Hello All,

My name is Gerard O'Neill and I completed at the end of November a Buteyko course (run over five consecutive evenings) here in Dublin, Ireland. It was run by Chris Drake from the Hale Clinic in London.

About two weeks before attending the course I got hold of the brief details about the Buteyko technique from the Buteyko Home Page (having already signed up to participate in the course). At that stage I was experiencing a steady deterioration in my health (this had begun over the summer) and I was taking up to six puffs of Serevent and a similar number of Ventolin just to keep going. Next stop, I knew if I went to my doctor, was steriods. I immediately began practicing the shallow breathing and maximum pause methods outlined in the Home Page and within 4-5 days I was down to just one puff of Serevent at night!

This was the case when I started the course with Chris. There were ten of us (ranging from one elderly lady requiring oxygen and three doses of a nebuliser per day to another who did not have asthma but had considerable difficulty breathing through her nose) and he explained about Buteyko and the technique. I have set out below some of the insights and ideas that I consider to be of most relevance to readers of the Buteyko mailing list.


Using a simple tabular diary, we wrote down over the course of five days our achievements with regards to an exercise programme which we had to complete 4 times a day (first thing in the morning, just before lunch, just before the evening meal and just before going to bed):

1) Take Pulse: measure it for fifteen seconds and multiply by 4 (Ideal: 60 or less but most asthmatics won't achieve this until after practicing Buteyko for some time and reducing their medication).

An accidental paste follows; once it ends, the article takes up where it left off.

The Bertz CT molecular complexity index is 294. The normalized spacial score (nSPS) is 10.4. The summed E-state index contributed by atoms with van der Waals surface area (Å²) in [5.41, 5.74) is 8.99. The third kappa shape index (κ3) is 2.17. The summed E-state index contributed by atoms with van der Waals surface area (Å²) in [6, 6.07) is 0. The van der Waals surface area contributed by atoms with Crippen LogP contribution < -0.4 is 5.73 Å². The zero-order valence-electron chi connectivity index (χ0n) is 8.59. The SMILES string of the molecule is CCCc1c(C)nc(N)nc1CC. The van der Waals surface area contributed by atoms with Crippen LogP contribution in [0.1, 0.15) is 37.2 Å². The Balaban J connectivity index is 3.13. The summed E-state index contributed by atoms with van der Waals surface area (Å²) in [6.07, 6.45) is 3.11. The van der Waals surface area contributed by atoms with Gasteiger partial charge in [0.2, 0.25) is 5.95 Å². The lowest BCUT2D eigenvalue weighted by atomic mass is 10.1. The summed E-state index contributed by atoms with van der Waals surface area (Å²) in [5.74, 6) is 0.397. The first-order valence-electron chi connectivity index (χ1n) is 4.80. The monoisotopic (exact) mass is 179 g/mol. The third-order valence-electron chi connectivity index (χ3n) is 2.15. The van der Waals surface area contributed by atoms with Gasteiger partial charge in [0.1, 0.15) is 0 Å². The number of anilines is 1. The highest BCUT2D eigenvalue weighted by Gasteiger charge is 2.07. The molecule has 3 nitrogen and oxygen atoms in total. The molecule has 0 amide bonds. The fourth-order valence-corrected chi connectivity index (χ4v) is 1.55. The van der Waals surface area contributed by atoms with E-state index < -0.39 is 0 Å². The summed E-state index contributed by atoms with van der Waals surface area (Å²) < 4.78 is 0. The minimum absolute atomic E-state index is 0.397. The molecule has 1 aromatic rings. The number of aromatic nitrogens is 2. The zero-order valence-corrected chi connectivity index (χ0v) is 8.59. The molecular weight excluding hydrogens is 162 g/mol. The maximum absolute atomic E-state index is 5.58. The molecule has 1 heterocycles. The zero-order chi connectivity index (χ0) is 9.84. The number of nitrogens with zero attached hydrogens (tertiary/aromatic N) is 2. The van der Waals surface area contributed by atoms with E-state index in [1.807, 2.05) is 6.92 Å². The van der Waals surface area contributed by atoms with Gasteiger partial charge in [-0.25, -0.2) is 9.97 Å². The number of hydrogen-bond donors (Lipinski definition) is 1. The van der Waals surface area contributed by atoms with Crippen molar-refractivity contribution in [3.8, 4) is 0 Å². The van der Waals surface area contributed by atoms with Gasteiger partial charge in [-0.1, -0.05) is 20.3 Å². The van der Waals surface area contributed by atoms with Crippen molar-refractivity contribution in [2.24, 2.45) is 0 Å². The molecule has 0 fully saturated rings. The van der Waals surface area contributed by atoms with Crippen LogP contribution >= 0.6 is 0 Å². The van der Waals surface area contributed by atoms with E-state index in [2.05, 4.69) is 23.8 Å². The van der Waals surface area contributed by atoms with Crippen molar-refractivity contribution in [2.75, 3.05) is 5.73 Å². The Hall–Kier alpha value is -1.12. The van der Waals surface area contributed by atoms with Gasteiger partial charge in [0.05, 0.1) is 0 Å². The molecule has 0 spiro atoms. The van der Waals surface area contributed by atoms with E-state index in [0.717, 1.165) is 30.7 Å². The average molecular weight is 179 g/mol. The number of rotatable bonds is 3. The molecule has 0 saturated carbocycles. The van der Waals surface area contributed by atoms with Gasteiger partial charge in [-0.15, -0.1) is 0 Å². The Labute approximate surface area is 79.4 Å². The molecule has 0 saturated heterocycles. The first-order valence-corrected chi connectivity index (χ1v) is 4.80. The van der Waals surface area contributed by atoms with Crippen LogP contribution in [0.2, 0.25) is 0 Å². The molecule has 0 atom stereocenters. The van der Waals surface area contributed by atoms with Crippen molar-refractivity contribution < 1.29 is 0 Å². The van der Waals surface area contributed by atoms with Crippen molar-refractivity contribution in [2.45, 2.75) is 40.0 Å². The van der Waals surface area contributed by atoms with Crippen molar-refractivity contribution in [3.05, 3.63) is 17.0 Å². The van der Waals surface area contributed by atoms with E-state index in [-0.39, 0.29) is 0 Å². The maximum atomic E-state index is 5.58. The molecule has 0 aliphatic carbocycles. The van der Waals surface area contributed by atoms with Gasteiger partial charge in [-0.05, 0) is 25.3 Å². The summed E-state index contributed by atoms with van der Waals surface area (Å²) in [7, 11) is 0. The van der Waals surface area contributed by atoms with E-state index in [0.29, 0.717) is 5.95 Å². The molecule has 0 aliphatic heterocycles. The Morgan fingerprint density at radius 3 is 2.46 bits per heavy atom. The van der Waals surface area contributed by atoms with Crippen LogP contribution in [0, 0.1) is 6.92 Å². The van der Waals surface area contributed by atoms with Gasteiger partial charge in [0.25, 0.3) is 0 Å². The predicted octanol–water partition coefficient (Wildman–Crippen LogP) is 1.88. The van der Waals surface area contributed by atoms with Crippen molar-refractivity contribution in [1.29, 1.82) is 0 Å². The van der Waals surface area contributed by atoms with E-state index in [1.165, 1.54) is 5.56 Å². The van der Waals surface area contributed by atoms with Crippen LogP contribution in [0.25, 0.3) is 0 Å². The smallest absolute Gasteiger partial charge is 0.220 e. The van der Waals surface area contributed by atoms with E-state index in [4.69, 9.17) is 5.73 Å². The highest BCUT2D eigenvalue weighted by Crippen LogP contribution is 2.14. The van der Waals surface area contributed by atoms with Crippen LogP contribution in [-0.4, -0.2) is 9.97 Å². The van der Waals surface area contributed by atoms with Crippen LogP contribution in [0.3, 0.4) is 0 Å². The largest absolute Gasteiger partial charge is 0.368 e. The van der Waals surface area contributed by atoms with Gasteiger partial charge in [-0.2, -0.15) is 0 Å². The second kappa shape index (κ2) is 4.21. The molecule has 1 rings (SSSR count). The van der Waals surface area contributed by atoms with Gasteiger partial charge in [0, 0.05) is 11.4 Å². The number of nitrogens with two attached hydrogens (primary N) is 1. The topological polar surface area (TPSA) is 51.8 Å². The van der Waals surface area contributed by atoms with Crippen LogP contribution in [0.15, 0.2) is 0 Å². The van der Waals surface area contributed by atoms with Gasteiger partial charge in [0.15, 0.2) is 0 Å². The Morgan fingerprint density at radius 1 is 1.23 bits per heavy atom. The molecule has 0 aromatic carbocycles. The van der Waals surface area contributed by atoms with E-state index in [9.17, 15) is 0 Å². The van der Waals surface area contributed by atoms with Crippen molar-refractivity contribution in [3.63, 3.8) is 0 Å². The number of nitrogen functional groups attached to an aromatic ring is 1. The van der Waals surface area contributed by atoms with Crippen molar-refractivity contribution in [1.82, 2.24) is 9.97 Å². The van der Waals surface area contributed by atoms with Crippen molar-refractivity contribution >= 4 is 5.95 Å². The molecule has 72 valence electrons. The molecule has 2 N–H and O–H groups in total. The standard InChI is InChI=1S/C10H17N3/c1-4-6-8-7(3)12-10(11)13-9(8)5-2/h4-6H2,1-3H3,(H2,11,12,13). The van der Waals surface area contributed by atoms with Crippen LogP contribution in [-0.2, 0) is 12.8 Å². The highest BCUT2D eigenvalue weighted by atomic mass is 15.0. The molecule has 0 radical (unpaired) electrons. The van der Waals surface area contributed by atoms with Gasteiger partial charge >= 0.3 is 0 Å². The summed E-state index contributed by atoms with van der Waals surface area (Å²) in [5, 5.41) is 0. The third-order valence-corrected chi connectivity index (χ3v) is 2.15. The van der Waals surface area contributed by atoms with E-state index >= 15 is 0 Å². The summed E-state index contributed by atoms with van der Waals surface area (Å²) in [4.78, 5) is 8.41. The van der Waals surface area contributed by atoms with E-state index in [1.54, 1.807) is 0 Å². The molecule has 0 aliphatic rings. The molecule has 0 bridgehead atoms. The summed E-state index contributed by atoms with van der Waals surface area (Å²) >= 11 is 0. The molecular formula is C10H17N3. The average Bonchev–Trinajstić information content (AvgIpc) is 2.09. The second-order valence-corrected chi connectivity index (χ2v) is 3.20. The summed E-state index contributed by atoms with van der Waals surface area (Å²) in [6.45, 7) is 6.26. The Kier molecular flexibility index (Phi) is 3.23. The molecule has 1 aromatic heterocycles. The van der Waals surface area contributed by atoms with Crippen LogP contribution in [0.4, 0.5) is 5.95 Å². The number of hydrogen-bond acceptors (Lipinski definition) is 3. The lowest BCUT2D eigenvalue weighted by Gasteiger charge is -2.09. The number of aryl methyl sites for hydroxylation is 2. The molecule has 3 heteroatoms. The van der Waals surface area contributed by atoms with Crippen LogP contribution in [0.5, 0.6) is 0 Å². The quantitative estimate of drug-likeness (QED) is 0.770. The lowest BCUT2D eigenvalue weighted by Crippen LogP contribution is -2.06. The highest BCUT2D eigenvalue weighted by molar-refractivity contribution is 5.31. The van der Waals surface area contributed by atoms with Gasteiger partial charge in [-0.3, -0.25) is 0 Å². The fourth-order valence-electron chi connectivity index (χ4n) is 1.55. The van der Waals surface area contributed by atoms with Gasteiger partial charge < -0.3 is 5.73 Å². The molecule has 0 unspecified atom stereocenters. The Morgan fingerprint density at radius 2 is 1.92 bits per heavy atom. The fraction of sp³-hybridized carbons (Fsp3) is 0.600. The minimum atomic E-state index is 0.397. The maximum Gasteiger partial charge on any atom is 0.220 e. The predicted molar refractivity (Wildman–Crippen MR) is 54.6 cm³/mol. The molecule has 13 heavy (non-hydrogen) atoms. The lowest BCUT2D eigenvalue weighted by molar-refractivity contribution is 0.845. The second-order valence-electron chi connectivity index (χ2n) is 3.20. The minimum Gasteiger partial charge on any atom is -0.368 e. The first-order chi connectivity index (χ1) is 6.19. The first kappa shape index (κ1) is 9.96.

2) Control Pause (CP): breath in and out normally through the nose and hold the breath (pinching the nose if necessary) until it becomes uncomfortable (i.e.: until you can breath again without gasping) NB: divide the number of seconds of your control pause into 60 and you will have a measure of your degree of 'over-breathing': normal breathers have a control pause of 50-60 seconds: but these only make up 1 in 10 of the population according to Buteyko!.

3) Very Shallow Breathing (VSB): breathing in and out through the nose as shallowly as possible (so that you can feel your diaphram moving but hardly feel the air going in and out of your nose) - do this for three minutes (which nobody could (!) but keep bringing your breath back to the shallow style during the course of the three minutes).

4) Relax the Shoulders: shrug the shoulders and relax your neck as the muscles of the chest will be unused to shallow breathing and may have become tense.

5) Maximum Pause (MP): then repeat the technique of the Control Pause but hold it even as it becomes increasingly uncomfortable - the first level to aim for is 45 seconds; thereafter you should build to 70-80 seconds as a really therapeutic MP for dealing with asthma attacks or just feelings of tightness in the chest.

Repeat steps 3, 4 and 5 (aiming for a higher MP than the first).

Repeat step 3 then 2 (Control Pause). This second CP should be higher than the first as a result of the exercises.

Repeat Step 3 and then take your pulse.

NOTE: never do this less than two hours AFTER eating. Eating often leads to over-breathing in asthmatics as all food and drink sets off the immune system (food is after all a 'foreign substance' in the body). Putting it very simplistically, asthmatics have a below normal level of natural steriods due to the alkaline nature of their blood (in turn the result of over-breathing), and so the body cannot dis-arm the immune system during a meal as it normally should. This is why many asthmatics experience wheeziness etc. as a result of eating or drinking particular foods.